Figures from the academic year 2022-2023.

Coleraine campus

Accommodation

A laid-back campus at the heart of a global tourist attraction.

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Sports Facilities

Our Campus in Coleraine boasts a variety of indoor and outdoor facilities that are open all year round to students and members of the public.

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Student Wellbeing

At Student Wellbeing we provide many services to help students through their time at Ulster University.

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Modules

Here is a guide to the subjects studied on this course.

Courses are continually reviewed to take advantage of new teaching approaches and developments in research, industry and the professions. Please be aware that modules may change for your year of entry. The exact modules available and their order may vary depending on course updates, staff availability, timetabling and student demand. Please contact the course team for the most up to date module list.

Year one

Biochemistry

Year: 1

This module is designed to introduce students to the fundamental biochemical pathways, an understanding of which are necessary for the further study of life and health sciences. The structure, function and metabolism of biological macromolecules and the regulation of the pathways involved in their metabolism are discussed in detail

Human Physiology & Anatomy

Year: 1

This module provides an introduction to the study of human physiology and anatomy to underpin further study of the pathophysiology in health and disease.

Medical Cell Biology

Year: 1

This module will enable students to develop an understanding of the cellular basis of life and the relevance of studies of cell structure and function at the molecular level to human disease. In addition, it will provide a foundation for further studies in genetics, microbiology, histology and biochemistry.

Chemistry and Pharmacology

Year: 1

This module introduces general descriptive, physical, organic and inorganic chemistry and the principles underlying chemical properties and reactions of simple organic and inorganic compounds with applications to pharmacology.

Practical and Laboratory Skills

Year: 1

This module aims to provide students with the basic skills and techniques required to work safely in a laboratory setting, which underpins further study and practice in the life and health sciences.

Fundamentals of Nutrition Science

Year: 1

This module introduces the basic scientific concepts of human nutrition, health psychology theories related to diet and physical activity behaviours and provides a general introduction to learning in a university setting, including scientific information retrieval, and handling. It also introduces the basic statistical methods essential to scientific analysis and informs on the use of specific software packages for the analysis and presentation of data. Employability and professionalism are also introduced within this module. Teaching methods include lectures, computer laboratory classes and tutorials.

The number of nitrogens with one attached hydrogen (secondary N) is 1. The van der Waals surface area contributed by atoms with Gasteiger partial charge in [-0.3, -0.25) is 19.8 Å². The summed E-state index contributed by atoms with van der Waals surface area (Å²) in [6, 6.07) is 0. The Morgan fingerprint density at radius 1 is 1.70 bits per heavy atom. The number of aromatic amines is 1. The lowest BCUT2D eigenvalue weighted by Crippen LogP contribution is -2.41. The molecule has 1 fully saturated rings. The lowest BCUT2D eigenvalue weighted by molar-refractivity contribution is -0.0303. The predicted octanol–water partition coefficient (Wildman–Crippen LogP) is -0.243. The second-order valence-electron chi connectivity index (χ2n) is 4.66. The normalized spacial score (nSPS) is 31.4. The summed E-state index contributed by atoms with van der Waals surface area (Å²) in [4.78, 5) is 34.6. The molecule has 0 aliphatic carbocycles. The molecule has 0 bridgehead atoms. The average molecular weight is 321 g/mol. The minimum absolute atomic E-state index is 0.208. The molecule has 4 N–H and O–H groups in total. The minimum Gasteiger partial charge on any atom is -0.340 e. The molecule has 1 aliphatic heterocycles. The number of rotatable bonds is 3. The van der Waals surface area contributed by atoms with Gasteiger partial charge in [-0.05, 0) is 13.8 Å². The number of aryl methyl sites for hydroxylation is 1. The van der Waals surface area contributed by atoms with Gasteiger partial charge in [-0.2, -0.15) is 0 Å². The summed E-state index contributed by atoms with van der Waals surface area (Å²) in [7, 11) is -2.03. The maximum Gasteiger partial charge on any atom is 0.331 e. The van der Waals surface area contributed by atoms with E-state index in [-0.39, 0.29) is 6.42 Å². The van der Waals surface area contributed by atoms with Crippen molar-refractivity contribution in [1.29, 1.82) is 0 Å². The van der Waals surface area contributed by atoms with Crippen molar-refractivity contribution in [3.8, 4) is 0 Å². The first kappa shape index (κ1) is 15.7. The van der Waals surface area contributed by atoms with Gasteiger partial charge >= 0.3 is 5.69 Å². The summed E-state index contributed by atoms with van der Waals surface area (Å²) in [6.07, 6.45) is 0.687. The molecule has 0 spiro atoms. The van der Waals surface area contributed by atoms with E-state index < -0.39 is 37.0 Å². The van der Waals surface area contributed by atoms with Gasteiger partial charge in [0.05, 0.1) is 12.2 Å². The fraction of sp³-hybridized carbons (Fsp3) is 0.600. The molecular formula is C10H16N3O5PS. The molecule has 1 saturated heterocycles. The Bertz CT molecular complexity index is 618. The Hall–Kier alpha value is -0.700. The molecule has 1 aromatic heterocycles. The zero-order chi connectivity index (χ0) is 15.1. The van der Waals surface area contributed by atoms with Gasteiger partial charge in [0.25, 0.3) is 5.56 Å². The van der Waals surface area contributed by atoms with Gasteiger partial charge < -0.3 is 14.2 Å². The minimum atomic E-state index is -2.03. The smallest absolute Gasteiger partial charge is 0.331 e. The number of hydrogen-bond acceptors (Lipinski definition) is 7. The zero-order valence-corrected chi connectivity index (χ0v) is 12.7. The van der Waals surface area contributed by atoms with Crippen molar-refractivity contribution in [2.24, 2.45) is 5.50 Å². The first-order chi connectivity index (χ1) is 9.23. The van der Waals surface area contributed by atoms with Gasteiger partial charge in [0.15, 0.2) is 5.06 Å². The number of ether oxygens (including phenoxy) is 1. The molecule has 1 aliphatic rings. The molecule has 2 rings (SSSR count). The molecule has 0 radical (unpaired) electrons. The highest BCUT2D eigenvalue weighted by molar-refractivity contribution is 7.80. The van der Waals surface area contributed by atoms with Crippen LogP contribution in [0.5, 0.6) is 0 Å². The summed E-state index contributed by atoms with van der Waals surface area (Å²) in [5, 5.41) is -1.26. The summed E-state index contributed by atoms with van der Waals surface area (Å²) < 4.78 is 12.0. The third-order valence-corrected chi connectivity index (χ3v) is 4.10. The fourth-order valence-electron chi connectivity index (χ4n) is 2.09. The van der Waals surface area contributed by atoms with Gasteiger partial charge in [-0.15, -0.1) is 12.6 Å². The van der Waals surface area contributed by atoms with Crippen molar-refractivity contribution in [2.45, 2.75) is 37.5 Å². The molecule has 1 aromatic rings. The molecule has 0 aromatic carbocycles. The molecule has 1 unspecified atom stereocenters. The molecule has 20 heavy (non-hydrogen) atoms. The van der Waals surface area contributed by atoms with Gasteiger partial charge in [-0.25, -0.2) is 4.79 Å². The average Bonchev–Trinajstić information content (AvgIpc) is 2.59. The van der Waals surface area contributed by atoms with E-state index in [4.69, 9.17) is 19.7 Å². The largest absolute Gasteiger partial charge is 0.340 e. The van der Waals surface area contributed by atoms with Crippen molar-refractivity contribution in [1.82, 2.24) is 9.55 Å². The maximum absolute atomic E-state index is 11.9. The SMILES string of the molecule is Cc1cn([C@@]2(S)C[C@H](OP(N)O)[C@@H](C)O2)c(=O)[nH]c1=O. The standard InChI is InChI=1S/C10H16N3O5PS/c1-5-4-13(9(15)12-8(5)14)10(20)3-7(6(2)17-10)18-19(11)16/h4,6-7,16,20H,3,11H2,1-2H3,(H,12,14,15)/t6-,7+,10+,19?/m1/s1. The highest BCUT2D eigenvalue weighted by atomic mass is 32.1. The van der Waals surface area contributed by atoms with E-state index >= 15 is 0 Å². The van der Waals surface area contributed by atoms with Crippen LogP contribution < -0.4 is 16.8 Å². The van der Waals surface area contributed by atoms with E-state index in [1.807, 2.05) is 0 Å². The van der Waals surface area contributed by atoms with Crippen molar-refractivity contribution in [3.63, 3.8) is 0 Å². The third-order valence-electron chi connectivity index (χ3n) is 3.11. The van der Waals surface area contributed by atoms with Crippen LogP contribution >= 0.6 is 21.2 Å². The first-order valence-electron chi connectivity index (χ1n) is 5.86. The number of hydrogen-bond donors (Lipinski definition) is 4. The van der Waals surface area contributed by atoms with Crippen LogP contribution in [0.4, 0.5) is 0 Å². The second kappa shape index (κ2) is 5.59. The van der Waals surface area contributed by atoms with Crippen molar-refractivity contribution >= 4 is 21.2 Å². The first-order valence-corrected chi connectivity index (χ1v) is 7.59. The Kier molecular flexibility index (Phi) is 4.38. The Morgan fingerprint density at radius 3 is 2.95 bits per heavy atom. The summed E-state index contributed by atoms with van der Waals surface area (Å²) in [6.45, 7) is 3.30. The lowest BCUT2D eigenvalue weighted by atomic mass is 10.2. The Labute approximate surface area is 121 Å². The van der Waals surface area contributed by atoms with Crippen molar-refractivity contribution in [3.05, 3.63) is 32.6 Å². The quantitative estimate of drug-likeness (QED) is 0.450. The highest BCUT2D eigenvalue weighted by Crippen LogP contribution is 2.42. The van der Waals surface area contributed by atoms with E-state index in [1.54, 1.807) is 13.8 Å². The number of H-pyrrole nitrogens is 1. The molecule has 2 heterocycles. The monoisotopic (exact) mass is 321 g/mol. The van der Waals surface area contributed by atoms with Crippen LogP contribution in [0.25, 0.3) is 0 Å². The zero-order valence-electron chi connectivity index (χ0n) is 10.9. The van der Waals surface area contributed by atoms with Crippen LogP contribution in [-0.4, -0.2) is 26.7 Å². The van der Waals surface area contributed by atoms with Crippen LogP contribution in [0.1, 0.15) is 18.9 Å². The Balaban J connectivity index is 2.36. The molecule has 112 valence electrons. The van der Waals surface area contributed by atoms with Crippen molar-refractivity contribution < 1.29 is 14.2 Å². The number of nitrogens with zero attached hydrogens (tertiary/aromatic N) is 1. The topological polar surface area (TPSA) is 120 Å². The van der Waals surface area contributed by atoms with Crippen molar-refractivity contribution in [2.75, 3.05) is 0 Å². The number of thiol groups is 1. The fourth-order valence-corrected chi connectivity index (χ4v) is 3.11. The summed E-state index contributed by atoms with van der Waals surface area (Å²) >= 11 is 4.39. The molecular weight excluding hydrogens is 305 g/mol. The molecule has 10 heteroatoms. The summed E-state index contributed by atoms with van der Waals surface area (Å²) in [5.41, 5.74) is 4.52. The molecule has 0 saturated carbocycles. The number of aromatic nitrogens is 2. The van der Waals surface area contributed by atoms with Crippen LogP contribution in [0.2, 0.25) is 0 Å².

Year two

Clinical biochemistry

Year: 2

This module is designed to provide an understanding in clinical biochemistry sufficient to underpin further study in the biomedical sciences.

Pathophysiology

Year: 2

This module is designed to provide understanding of key concepts in pathology sufficient to underpin further study in the biomedical sciences

Immunology

Year: 2

This module is designed to provide students with an understanding of the key concepts in immunology sufficient to underpin further study in the biomedical sciences. Additionally, the module aims to foster critical thinking, independent research skills, and an appreciation for the relevance of immunology in various scientific and medical contexts. Ultimately, students completing this module should be well-prepared to comprehend, analyze, and engage with immunological concepts in both theoretical and practical settings.

Food science

Year: 2

The module provides an integrated overview of food science and technology across the food supply chain and in the context of the Sustainable Development Goals (SDGs). Core topics include principles of food processing, structure and chemistry of food components, elements of food microbiology and food safety hazards/risks. Students are introduced to the production and processing of the main food commodities, challenges in food (re)formulation and other factors for sustainable and ethical food quality, safety and security of supply. Students will engage and report on laboratory practicals, and will undertake a site visit to a local company to gain insights into the food production process.

Epidemiology and statistics

Year: 2

The module provides an opportunity for students to acquire necessary understanding of nutritional epidemiology and statistical analysis. Providing an integrated overview to the principles of epidemiology and its analysis and interpretation with respect to the study of diet and disease.

Assessment of Nutritional Status

Year: 2

This module is designed to promote an understanding of the fundamentals of nutritional assessment through directed learning on anthropometry, body composition and dietary assessment methodologies. Students will gain practical skills in the measurement and collection of anthropometry and dietary intake data.

Nutrition Through the Lifecycle

Year: 2

This module discusses the changing nature of nutritional requirements and determinants of food selection through the human life cycle.

Biosciences for Nutrition

Year: 2